EU ready to open talks with US to solve trade row
Trade commissioner describes US tariffs as ‘illegal’ and contravening WTO rules
The EU has signalled that it plans to impose retaliatory duties on $3.3 billion in American products from bourbon whiskey to Harley-Davidson motorcycles.
The European Union will introduce new tariffs against selected US products from Friday, but is ready to engage with the United States to solve a trade row triggered by Washington’s decision to impose metal tariffs, EU trade commissioner Cecilia Malmstrom said.
“We are always open to talk with the US. The whole EU is based on the idea that we talk,” she told a seminar on Thursday. She described the tariffs as “illegal” as they contravened World Trade Organisation (WTO) rules.
She also said the WTO needs rules to address China’s subsidies and dumping of its goods in markets.
Brussels has confirmed that its retaliation measures against Donald Trump’s steel and aluminium tariffs will take effect on Friday, targeting some €2.8 billion of US products.
The EU’s hit list slaps 25 per cent tariffs on dozens of US products ranging from orange juice to whiskey and pleasure boats.
The EU also plans to take a case at the WTO against the US import restrictions. Malmstrom said that throughout negotiations stretching over the past months, the US had tried to use the threat of trade restrictions “as leverage to obtain concessions from the EU”. “This is not the way we do business, and certainly not between long-standing partners, friends and allies.”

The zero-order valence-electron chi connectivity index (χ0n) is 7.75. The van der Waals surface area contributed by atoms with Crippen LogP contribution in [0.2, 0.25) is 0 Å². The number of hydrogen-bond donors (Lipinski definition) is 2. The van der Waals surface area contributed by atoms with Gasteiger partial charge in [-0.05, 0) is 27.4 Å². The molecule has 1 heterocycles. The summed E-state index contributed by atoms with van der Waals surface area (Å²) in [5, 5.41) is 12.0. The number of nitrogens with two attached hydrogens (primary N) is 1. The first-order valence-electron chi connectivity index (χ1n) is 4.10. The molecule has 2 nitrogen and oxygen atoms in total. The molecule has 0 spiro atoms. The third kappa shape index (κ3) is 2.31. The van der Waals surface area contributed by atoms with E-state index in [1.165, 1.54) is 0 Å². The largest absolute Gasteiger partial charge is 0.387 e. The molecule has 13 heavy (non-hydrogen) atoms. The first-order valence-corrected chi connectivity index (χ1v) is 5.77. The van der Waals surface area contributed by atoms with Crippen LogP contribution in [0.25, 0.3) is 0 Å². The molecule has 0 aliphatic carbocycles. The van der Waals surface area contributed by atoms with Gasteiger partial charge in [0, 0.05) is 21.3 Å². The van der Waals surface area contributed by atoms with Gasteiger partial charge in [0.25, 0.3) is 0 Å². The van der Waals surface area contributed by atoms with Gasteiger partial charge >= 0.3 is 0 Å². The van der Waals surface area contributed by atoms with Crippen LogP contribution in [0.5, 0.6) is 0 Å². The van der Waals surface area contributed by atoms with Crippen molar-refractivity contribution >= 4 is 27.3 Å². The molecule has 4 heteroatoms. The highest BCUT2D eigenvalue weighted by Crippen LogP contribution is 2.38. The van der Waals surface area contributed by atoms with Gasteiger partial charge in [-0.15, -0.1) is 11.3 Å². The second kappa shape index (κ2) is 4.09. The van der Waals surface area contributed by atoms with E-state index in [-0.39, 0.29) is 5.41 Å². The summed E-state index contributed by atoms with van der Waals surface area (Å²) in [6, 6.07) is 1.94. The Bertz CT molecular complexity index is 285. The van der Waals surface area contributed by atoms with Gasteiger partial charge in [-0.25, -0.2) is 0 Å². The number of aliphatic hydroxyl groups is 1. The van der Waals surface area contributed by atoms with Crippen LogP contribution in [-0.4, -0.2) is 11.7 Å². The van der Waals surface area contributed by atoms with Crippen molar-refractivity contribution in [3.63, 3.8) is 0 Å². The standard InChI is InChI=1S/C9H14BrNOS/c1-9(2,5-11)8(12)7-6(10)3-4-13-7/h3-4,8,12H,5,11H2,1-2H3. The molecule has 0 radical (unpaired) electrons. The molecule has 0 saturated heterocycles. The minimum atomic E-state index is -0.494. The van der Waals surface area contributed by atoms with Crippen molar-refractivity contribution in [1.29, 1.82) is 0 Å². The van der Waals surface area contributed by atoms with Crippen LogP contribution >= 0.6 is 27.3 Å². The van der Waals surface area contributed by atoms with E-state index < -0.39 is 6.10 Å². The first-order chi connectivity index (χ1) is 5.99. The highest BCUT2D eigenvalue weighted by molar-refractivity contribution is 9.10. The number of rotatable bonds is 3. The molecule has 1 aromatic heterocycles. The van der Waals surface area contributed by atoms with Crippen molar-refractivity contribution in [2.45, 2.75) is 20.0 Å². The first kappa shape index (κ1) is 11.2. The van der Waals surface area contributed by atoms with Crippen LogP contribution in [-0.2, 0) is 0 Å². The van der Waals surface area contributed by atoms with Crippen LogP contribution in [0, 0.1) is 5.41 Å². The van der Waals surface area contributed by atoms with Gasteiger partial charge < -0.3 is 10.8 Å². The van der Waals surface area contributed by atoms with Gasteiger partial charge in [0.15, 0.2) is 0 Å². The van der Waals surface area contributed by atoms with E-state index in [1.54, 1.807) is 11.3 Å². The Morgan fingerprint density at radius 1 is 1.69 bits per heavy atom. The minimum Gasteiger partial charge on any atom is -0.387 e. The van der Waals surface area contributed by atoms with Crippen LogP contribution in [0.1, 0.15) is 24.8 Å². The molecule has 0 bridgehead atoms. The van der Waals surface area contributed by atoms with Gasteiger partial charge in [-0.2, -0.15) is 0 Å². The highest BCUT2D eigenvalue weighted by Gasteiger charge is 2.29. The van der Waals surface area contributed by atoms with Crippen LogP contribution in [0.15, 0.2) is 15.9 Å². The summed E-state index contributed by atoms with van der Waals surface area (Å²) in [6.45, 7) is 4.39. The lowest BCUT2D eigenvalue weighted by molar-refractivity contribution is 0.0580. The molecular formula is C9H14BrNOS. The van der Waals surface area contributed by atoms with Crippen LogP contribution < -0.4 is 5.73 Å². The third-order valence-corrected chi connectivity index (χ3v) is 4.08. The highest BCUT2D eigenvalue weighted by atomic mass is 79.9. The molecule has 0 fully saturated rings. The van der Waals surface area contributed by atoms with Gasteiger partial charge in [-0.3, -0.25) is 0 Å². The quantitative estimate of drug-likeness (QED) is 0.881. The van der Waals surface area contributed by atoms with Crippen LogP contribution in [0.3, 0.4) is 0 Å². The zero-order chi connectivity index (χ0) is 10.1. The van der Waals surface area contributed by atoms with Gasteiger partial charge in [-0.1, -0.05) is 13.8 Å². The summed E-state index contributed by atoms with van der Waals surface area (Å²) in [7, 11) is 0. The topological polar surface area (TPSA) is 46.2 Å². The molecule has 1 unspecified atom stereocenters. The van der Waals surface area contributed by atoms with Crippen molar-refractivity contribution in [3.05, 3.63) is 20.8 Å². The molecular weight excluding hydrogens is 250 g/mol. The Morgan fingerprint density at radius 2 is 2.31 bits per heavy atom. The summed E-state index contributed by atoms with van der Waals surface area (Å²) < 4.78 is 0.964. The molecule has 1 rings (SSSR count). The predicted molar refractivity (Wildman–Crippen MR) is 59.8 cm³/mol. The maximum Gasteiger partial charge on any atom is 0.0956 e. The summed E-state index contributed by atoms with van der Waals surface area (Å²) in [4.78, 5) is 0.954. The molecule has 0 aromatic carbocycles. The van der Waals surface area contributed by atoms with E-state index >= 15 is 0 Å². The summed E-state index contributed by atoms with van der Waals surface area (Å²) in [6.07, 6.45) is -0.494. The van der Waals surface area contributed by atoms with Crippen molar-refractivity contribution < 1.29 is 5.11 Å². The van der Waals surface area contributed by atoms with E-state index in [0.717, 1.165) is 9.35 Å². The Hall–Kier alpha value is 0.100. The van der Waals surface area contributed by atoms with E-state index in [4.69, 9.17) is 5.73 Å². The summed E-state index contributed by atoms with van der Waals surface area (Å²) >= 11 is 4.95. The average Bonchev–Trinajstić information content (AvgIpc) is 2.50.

The move is part of the EU’s response to Mr Trump’s decision to declare steel and aluminium imports into the US market to be a national security risk, and to hit them with punitive duties.
Meanwhile, US commerce secretary Wilbur Ross has disputed broader economic concerns that American companies are becoming anxious about trade developments and postponing investment and hiring amid tensions.
“Anyone who thinks the economy is being wrecked doesn’t know what they’re talking about,” Mr Ross said on Thursday, saying the news reports on the Trump administration have been negative and played up troubles of smaller companies.
He was responding to a question about Federal Reserve chairman Jerome Powell’s comment earlier this week that trade spats may weigh on growth. “Changes in trade policy could cause us to have to question the outlook,” Mr Powell said at conference in Portugal. “For the first time, we’re hearing about decisions to postpone investment, postpone hiring.”
Mr Ross said the US had the upper hand on trade tensions with China and could pursue more tariffs than it already had. “If it really does get to be a big war, we have many more bullets than any of these other countries,” he said.
Tariffs on metal imports enacted on national security concerns are straining US ties with allies from the EU to Canada and Mexico. Other countries have become “spoiled” after taking advantage of free markets in the US while erecting their own trade barriers, Mr Ross said.
“That game is over,” he said. “We’re going to fix it by making it more painful for those countries to do bad practices than to do the right thing, which is to lower the trade barriers and lower their tariffs.” – Bloomberg and Reuters